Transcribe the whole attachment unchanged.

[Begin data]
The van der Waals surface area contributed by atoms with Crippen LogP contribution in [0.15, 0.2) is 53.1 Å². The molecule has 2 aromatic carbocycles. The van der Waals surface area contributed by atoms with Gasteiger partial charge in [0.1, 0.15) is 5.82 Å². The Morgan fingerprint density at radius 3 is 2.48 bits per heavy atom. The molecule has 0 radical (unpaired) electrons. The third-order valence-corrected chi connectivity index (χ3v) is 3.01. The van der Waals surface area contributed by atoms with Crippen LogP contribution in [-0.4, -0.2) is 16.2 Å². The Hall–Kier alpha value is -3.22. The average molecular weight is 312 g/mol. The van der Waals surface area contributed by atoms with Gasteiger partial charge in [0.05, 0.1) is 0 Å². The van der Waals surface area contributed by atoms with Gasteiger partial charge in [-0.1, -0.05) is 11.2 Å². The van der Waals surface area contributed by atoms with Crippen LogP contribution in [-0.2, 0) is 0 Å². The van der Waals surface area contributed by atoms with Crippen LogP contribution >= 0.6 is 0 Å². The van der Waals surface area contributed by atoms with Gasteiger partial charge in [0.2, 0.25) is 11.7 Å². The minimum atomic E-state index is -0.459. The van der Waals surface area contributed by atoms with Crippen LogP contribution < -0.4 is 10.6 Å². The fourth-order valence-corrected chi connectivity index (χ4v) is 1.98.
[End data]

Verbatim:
The van der Waals surface area contributed by atoms with Crippen LogP contribution in [0.15, 0.2) is 53.1 Å². The molecule has 2 aromatic carbocycles. The van der Waals surface area contributed by atoms with Gasteiger partial charge in [0.1, 0.15) is 5.82 Å². The Morgan fingerprint density at radius 3 is 2.48 bits per heavy atom. The molecule has 0 radical (unpaired) electrons. The third-order valence-corrected chi connectivity index (χ3v) is 3.01. The van der Waals surface area contributed by atoms with Crippen LogP contribution in [-0.4, -0.2) is 16.2 Å². The Hall–Kier alpha value is -3.22. The average molecular weight is 312 g/mol. The van der Waals surface area contributed by atoms with Gasteiger partial charge in [0.05, 0.1) is 0 Å². The van der Waals surface area contributed by atoms with Gasteiger partial charge in [-0.1, -0.05) is 11.2 Å². The van der Waals surface area contributed by atoms with Crippen LogP contribution in [-0.2, 0) is 0 Å². The van der Waals surface area contributed by atoms with Crippen LogP contribution >= 0.6 is 0 Å². The van der Waals surface area contributed by atoms with Gasteiger partial charge in [0.2, 0.25) is 11.7 Å². The minimum atomic E-state index is -0.459. The van der Waals surface area contributed by atoms with Crippen LogP contribution < -0.4 is 10.6 Å². The fourth-order valence-corrected chi connectivity index (χ4v) is 1.98.